BRICS health ministers agree to strengthen health systems to respond to HIV

06 July 2017

Health ministers from the BRICS countries (Brazil, the Russian Federation, India, China and South Africa) have agreed to strengthen their surveillance capacity and health-care services to respond to infectious diseases, such HIV, tuberculosis and malaria. They adopted a joint communiqué during the opening ceremony of the BRICS high-level meeting on traditional medicine, which is being held in Tianjin, China, on 6 and 7 July.

The high-level participants noted that while significant progress has been made in the global AIDS response, the epidemic is not yet over. They committed to collective action and sustained leadership to fully implement the 2016 United Nations Political Declaration on Ending AIDS in order to achieve the 90–90–90 targets by 2020 and end AIDS by 2030.

The BRICS countries are home to one third of the 36.7 million people living with HIV globally, and accounted for a third of the 2.1 million new HIV infections in 2015. The countries are taking responsibility for funding their AIDS response, with contributions ranging from 75% to 95% of all resources available for HIV in their respective countries. However, the resources available for the AIDS response in the BRICS countries represent only half of the resources they need to meet the 90–90–90 targets and the other Fast-Track commitments.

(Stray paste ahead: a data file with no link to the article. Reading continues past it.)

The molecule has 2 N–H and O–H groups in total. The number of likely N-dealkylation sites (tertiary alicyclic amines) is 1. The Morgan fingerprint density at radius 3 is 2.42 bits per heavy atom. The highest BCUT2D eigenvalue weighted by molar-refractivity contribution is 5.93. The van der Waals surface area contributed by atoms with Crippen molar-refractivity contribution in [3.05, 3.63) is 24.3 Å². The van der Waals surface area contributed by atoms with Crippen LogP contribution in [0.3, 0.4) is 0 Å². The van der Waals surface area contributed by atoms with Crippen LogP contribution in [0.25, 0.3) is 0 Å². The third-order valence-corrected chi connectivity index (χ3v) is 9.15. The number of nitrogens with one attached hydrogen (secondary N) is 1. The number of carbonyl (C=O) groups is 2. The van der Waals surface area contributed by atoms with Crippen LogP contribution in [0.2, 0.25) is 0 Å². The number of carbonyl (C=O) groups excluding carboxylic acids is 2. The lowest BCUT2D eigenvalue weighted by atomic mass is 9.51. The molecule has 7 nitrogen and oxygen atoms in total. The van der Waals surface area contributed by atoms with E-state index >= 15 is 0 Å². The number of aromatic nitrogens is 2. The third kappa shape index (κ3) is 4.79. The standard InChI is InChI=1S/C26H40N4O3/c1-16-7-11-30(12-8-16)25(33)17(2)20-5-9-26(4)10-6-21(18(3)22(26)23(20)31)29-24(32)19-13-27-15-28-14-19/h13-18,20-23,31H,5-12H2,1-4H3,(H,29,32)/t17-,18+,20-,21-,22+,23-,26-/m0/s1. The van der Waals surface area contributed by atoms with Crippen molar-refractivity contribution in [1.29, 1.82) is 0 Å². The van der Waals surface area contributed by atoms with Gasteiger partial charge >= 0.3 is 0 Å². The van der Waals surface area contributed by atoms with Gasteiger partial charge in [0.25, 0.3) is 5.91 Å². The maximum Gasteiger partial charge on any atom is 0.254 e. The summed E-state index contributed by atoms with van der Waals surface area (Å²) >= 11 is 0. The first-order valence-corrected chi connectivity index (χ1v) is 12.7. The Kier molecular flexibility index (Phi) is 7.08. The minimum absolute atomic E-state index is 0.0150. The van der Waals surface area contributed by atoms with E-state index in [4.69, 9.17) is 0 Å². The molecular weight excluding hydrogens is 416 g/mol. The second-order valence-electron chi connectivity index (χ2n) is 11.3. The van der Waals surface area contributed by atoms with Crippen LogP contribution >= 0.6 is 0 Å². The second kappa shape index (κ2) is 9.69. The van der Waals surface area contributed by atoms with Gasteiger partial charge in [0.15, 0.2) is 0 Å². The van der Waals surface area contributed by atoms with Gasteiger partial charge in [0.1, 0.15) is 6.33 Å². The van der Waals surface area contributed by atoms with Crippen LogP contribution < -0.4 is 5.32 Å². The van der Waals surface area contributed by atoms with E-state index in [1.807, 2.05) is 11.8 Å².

“The BRICS will strengthen cooperation on innovation in the areas of research and development technology and medical products, as well as intervention policies on key health issues, such as tuberculosis, AIDS and emerging diseases.”

Liu Yandong Vice-Premier of China

“The BRICS will strengthen collaboration on global health platforms to collectively provide BRICS wisdom and BRICS solutions to meet new health challenges.”

Li Bin Minister of the National Health and Family Planning Commission, China

“The BRICS have shown great leadership in funding the AIDS response in their respective countries. However, AIDS is not yet over and countries need to keep up the pace on increasing investments, as well as ensuring the funds are spent smartly on programmes that will have the highest impact.”

Luiz Loures Deputy Executive Director, UNAIDS